POLITICS: PennAve

Retired military officials call for energy R&D as national security necessity

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Politics,White House,Environment,Marine Corps,PennAve,Tim Mak,Pentagon,Military Budget

Retired Gen. James Conway is making a tough pitch: asking Congress, in an era of defense cutbacks, to invest in energy for the sake of national security.

With lawmakers almost universally howling about Pentagon budget cuts and scrambling for funds to bolster military readiness, the former Marine Corps commandant argues that America's dependence on foreign oil is a bigger problem.

A member of Securing America's Future Energy, a bipartisan group of business leaders and retired military officers, Conway argues that the U.S. faces a greater threat from its dependence on oil imports than billions of dollars in military budget belt-tightening.

Even with the budget cuts known as sequestration, "there are sufficient funds out there to do what the nation has to do," Conway said, characterizing the cuts as "not drastic."

"There's a wealth transfer [through oil imports], over $350 billion a year, to countries that don't like us very much in some cases," he told the Washington Examiner, warning specifically of Iran and more generally about "the potential of evil that could come if our lines of supply are disrupted."

SAFE is calling for the establishment of a federal Energy Security Trust Fund, which would fund energy research with new revenue garnered from opening up oil production in portions of the Arctic National Wildlife Refuge and the Outer Continental Shelf.

The idea has attracted attention: Earlier this year, President Obama called for the establishment of such a fund, but without endorsing any new drilling.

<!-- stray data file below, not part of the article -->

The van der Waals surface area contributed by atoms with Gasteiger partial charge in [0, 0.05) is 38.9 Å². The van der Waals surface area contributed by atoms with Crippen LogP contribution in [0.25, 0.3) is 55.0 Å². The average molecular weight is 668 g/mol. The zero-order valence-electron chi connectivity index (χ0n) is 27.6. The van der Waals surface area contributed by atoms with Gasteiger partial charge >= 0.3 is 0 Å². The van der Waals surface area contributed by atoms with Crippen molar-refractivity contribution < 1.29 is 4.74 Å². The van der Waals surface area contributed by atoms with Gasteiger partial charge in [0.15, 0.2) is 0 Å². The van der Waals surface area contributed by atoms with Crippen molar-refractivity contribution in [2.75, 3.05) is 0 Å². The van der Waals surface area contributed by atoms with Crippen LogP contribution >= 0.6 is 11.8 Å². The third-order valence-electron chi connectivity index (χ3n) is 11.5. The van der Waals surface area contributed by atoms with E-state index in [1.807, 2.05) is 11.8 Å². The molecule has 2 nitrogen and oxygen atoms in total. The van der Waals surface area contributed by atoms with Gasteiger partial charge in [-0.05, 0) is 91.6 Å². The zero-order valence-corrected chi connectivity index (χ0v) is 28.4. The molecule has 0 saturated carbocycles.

And last week, Sen. Lisa Murkowski, R-Alaska, the top-ranking Republican on the Senate Energy and Natural Resources Committee, released draft legislation for an energy trust fund and called for public comments on it.

Over the past 10 years, the metrics have headed in SAFE's preferred direction even without the creation of a trust fund. A decade ago, America imported 55 percent of its oil, compared with 45 percent currently.

"We are, by a fraction, probably less vulnerable" than a decade ago, Conway allowed. "The trend lines are in the right direction, the future is probably better."

For some lawmakers, the request is simply too much in an era of budgetary restraint. At a time of numerous national security threats, the framing of an energy issue in national security terms puts the proposal in a crowded field.

And although the idea has brought forward bipartisan support, it is just as vulnerable to bipartisan opposition.

Conway says environmentalists oppose the expanded drilling in SAFE's proposal, while government spending hawks oppose the use of government funds on energy research and development.

"We sat back after some of these discussions, with people saying, 'I can't give you money for this, I'm sorry, it's not in the cards,'" he acknowledged.

Congressional resistance doesn't appear to faze Conway, who formerly commanded the branch of the military that adopted as its motto "Semper Fidelis," meaning "always faithful."

"The theme that attracts attention and optimism is national security," he said, promising that prominent lawmakers from both parties would soon endorse an energy security trust fund. "That reaches past the aisle."

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